we have seen that the conscious thinking of the crowd-mind consists in

the main of abstract and dogmatic logical systems, similar to the

"rationalizations" of the paranoiac, it is important to note the bearing

of humanism upon these logical systems wherever they are found.



A number of years ago, while discussing certain phases of this subject

with one of the physicians in charge of a large hospital for the insane,

the significance of education for healthy mental life was brought out

with great emphasis. It was at the time when psychiatrists were just

beginning to make use of analytical psychology in the treatment of

mental and nervous disorders.



"The trouble with a great many of our patients," said my friend, "is the

fact that they have been wrongly educated."



"Do you mean," I said, "that they have not received proper moral

instruction?"



"Yes, but by the proper moral instruction I do not mean quite the same

thing that most people mean by that. It all depends on the way in which

the instruction is given. Many of these patients are the mental slaves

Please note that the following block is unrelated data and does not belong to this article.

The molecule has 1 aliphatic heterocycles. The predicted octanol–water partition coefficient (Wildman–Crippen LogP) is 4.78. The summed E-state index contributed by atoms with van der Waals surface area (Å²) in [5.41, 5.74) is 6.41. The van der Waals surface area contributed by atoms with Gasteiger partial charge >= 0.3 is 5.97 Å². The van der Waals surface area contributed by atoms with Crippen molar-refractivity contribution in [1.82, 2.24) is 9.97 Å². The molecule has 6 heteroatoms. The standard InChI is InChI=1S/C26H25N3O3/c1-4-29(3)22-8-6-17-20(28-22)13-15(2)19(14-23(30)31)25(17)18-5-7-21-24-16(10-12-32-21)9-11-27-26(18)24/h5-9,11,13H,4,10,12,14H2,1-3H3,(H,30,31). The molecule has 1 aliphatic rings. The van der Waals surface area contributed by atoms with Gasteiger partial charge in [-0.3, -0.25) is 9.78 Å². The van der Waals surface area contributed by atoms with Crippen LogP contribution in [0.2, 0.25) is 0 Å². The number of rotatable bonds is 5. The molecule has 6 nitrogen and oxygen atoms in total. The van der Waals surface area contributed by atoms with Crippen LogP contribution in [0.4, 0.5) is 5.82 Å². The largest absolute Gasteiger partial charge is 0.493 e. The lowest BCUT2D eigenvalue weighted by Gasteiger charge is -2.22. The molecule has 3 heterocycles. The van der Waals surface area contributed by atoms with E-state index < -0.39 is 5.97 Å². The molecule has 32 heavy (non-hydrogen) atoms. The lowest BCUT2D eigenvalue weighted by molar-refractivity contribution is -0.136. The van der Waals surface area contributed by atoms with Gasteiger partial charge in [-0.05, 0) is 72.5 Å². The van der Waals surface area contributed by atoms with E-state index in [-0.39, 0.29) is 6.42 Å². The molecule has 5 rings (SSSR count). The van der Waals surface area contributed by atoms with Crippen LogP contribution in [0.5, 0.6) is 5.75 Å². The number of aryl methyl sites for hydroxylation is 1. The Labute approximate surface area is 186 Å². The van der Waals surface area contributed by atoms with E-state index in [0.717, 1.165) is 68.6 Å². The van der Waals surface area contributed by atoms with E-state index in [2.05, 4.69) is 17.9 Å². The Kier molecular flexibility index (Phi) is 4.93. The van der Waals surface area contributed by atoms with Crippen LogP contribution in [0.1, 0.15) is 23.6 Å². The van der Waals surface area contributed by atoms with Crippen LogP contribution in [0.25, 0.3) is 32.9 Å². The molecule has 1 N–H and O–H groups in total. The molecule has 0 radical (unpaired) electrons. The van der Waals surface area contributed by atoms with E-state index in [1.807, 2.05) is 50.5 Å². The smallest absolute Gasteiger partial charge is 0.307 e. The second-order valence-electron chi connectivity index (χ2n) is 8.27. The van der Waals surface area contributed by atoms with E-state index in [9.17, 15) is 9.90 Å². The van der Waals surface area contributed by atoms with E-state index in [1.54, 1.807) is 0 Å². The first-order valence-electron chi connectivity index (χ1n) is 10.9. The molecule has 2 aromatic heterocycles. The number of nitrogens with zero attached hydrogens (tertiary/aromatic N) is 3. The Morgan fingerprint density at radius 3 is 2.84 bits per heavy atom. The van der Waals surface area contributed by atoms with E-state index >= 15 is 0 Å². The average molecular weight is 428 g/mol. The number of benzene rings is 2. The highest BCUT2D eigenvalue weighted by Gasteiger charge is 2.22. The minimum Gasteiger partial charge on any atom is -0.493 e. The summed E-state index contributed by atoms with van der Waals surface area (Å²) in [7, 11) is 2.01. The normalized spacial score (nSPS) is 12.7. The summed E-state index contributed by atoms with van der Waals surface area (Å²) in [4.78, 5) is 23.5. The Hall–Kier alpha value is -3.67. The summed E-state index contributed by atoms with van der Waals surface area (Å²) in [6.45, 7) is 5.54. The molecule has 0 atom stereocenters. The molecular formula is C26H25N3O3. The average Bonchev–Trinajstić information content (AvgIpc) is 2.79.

of convention. They have been terrified by it; its weight crushes them;

when they discover that their own impulses or behavior are in conflict

with what they regard as absolute standards, they cannot bear the shock.

They do not know how to use morality; they simply condemn themselves;

they seek reconciliation by all sorts of crazy ideas which develop into

the psychoneurosis. And the only hope there is of cure for them is

re-education. The physician, when it is not too late, often to do any

good has to become an educator."



The practice of psychoanalysis as a therapeutic method is really hardly

anything more than re-education. The patient must first be led to face

the fact of himself as he really is; then he must be taught to revalue

conventional ideas in such a way that he can use these ideas as

instruments with which he may adjust himself in the various relations of